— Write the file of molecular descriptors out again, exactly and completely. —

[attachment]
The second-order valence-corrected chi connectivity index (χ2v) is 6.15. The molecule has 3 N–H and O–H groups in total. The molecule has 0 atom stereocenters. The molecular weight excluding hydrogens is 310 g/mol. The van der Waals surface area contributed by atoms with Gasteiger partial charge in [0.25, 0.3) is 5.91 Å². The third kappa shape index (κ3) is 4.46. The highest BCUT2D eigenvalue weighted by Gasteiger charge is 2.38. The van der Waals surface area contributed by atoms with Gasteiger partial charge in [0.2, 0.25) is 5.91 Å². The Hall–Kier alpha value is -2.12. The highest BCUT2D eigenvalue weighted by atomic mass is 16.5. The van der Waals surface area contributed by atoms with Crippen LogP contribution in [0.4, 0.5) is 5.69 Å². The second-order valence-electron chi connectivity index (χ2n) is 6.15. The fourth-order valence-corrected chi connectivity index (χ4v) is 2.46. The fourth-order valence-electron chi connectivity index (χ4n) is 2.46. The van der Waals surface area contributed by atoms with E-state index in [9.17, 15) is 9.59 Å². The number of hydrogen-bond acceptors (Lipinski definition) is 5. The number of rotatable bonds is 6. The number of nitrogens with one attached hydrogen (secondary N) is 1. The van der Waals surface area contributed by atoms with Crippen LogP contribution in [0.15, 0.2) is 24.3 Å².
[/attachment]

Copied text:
The second-order valence-corrected chi connectivity index (χ2v) is 6.15. The molecule has 3 N–H and O–H groups in total. The molecule has 0 atom stereocenters. The molecular weight excluding hydrogens is 310 g/mol. The van der Waals surface area contributed by atoms with Gasteiger partial charge in [0.25, 0.3) is 5.91 Å². The third kappa shape index (κ3) is 4.46. The highest BCUT2D eigenvalue weighted by Gasteiger charge is 2.38. The van der Waals surface area contributed by atoms with Gasteiger partial charge in [0.2, 0.25) is 5.91 Å². The Hall–Kier alpha value is -2.12. The highest BCUT2D eigenvalue weighted by atomic mass is 16.5. The van der Waals surface area contributed by atoms with Crippen LogP contribution in [0.4, 0.5) is 5.69 Å². The second-order valence-electron chi connectivity index (χ2n) is 6.15. The fourth-order valence-corrected chi connectivity index (χ4v) is 2.46. The fourth-order valence-electron chi connectivity index (χ4n) is 2.46. The van der Waals surface area contributed by atoms with E-state index in [9.17, 15) is 9.59 Å². The number of hydrogen-bond acceptors (Lipinski definition) is 5. The number of rotatable bonds is 6. The number of nitrogens with one attached hydrogen (secondary N) is 1. The van der Waals surface area contributed by atoms with Crippen LogP contribution in [0.15, 0.2) is 24.3 Å².